night,
And shiver and wait for the morning
light.
He thought of the stories, strange ,
and old,
Which the graybeards down in
the village told;
'And what," said he, '' if the tale
were true
I have heard so oft of a phantom crew,
Who up in the Catskills, all night long,
Frolic and revel with wine and song."
Just then a voice from a neighboring hill
Cried, "Rip Van Winkle!" and all was still.
Then he looked above and he looked below,
And saw not a thing but a lonely crow.
Ho, Rip Van Winkle!" the voice still cried,
And Schneider skulked to his master's side.
Just then from a thicket a man came out--
His legs were short and his body stout,
He looked like a Dutchman in days of yore,
With buttons behind and buttons before;
And held a keg with an iron grip,
And beckon-d for help at the gazing Rip.










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THE NINE-PIN GAME IN THE MOUNTAINS.
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RIP VAN WINKLE.

Rip had his fears, but at last complied,
And bore the keg up the mountain side;
And now and then, when a thunder-peal
Made the mountain tremble, Rip would steal
A look at his guide, but a never a word
From the lips of the queer old man was heard.
Up, up they clambered, until, at last,
The stranger halted. Rip quickly cast
A glance around, and as strange a crew
As ever a mortal man did view
Were playing at nine-pins; at every ball
'Twas fun to see how the pins would fall;
And they rolled and rolled, without speaking a word,
And this was the thunder Rip had heard.
Their hats looked odd, each with sugar-loaf crown,
And their eyes were small and their beards hung down,
While their high-heeled shoes all had peaked
toes,
.- And their legs were covered with blood-red
:I hose;
Their noses were long, like a porker's snout,
And they nodded and winked as they
moved about.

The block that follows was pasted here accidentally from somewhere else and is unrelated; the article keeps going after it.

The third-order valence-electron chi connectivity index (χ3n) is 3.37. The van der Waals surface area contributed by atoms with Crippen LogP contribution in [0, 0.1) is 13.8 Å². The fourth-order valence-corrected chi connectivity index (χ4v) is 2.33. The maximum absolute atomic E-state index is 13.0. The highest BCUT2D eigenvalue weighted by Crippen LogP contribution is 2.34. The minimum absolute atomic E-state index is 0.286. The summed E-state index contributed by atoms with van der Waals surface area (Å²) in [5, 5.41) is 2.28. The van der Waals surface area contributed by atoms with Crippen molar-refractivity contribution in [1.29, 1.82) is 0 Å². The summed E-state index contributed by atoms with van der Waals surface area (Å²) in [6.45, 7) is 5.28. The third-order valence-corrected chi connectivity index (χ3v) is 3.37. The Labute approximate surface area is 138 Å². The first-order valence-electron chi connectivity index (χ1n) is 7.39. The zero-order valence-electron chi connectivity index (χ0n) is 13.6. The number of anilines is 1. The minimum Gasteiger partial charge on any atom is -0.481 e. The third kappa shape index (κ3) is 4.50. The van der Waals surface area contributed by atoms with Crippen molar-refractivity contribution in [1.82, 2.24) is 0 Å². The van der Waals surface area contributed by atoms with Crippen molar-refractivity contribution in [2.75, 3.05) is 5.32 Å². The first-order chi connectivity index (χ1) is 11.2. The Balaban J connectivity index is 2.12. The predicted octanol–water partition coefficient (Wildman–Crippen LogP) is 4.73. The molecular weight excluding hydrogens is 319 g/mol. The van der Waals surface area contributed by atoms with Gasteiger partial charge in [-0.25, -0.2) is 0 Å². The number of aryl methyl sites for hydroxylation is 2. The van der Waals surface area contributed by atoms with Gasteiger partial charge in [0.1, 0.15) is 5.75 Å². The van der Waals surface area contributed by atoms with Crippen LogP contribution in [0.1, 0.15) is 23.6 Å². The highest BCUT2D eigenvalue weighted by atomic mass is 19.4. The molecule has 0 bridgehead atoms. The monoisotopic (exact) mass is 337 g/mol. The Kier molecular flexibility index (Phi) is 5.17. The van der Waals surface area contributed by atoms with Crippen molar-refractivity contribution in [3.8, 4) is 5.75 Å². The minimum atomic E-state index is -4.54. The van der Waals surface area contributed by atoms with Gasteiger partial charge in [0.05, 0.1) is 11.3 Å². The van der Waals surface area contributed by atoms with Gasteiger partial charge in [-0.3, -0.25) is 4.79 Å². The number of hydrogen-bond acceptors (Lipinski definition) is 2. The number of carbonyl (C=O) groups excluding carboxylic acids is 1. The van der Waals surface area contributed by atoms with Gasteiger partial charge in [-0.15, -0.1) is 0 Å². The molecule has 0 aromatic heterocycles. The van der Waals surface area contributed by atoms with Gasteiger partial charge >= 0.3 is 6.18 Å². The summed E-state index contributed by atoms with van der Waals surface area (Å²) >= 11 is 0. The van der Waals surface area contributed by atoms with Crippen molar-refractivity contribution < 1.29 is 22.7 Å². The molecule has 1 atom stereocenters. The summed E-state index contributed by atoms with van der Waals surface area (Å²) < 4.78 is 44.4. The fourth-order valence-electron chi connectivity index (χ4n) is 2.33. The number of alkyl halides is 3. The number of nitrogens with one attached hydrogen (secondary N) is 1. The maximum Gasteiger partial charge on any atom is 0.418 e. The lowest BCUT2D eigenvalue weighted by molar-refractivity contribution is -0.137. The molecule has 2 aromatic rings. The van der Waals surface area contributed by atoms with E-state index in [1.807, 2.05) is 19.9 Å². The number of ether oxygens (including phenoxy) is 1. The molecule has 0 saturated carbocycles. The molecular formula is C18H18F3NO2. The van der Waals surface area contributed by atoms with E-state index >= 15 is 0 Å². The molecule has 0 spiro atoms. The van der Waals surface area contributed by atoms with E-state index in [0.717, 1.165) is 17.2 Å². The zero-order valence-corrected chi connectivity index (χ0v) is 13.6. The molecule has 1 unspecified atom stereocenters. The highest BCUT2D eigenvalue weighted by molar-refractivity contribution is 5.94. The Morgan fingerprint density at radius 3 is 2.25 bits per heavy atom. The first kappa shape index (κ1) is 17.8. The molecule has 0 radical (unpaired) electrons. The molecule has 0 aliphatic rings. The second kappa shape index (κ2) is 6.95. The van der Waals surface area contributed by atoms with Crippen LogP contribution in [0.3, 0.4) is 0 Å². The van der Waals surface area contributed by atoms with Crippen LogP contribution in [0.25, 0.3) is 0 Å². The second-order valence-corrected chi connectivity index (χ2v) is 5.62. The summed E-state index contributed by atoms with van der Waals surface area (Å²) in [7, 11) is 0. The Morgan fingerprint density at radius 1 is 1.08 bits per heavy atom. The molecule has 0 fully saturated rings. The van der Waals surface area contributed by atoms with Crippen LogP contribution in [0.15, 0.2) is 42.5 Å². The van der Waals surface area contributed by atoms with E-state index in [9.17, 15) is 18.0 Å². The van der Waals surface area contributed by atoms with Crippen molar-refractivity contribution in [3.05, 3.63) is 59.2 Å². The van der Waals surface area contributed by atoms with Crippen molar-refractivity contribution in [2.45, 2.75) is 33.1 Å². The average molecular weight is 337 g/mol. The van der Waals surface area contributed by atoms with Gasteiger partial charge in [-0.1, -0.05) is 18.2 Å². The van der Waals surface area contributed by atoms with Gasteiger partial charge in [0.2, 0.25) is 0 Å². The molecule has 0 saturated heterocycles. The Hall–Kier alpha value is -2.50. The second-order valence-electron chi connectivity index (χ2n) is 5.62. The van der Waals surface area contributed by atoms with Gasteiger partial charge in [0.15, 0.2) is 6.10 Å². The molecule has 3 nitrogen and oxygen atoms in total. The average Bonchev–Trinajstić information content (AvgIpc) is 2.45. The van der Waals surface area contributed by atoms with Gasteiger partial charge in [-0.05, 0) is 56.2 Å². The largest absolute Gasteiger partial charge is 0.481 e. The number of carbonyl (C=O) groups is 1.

SThey tapped the keg, and the liquor
flowed,
., ., And up to the brim of each flagon
glowed;
Alt ,. And a queer old man made a sign to
Rip,






RIP VAN WINKLE.

As much as to say, "Will you take a nip?"
Nor did he linger or stop to think, '
For Rip was thirsty and wanted a drink.
" I'll risk it," thought he; it can be no sin, i
And it smells like the best of Holland gin;"
So he tipped his cup to a grim old chap,
And drained it; then, for a quiet nap,
He stretched himself on the mossy ground,
And soon was wrapped in a sleep profound.
At last he woke; 'twas a sunny morn,
And the strange old man of the glen was gone;
He saw the young birds flutter and hop,
And an eagle wheeled round the mountain-top;
Then he rubbed his eyes for another sight-
'- Surely," said he, I have slept all night,"
He thought of the flagon and nine-pin game;
Oh! what shall I say to my fiery dame!"
He, faintly faltered; I know that she
Has a fearful lecture in store for me."
He took up his gun, and strange to say,
The wood had rotted and worn away:
He raised to his feet, and his joints were sore;
Said he, I must go to my home once more."
Then, with trembling step, he wandered down;
Amazed, he entered his native town.
The people looked with a wondering stare,
For Rip, alas! was a stranger there;
He tottered up to his cottage door,
But his wife was dead, and could" scold no more.






















































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THE KEG IS TAPPED AND THE LIQUOR FLOWS.







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RIP ~ AWKSFOMHSLNGSUBR






RIP VAN WINKLE.

And down at the tavern he
sought in vain
For the chums he would never
meet again.
He met a youth, and at him
..^ '. "he gazed
'*,'.- ." a,,- W ith a wondering look, and a
'' mind amazed,
....-\ ,- For his own true image he
seemed to be
-'- 0 As he lazily lolled against a
tree;
-' i Nor did he dream 'twas his
darling son
He had only known as his little one.
He looked, as he passed, at a group of girls,
For the laughing eye and the flaxen curls
Of the child he had loved as he
loved his life,
But she was a thrifty farmer's
wife;
And when they met, and her hand
he took, -
She blushed and gave him a puz-
zled look; I
But she knew her father and kissed
his brow, 7 0
All covered with marks and '
wrinkles now; --
wrinkles now; '-







RIP VAN WINKLE.

For Rip Van Winkle was old and
' i},, .1
gray,
And twenty summers had passed
,-' Y4'
i i ^ away-
;i .*i Yes, twenty winters of snow and frost
Had he in his mountain slumber lost;
iI 0 /Yet his love for stories was still the
/, 'same,
And he often told of the nine-pin
: (i ^: ^game,
'. And the strange adventures through
which he went
The night that he had on the mountain spent;
Nor did he the potent drink forget-
Its taste on his palate lingered yet.
But the age was getting a little fast;
The Revolution had come and passed,
And Young America, gathered about,
Received his tales with many a doubt.
Awhile he hobbled about the town;
Then, worn and weary, at last laid down,
For his locks were white and his limbs were sore-
And RIP VAN WINKLE will wake no more.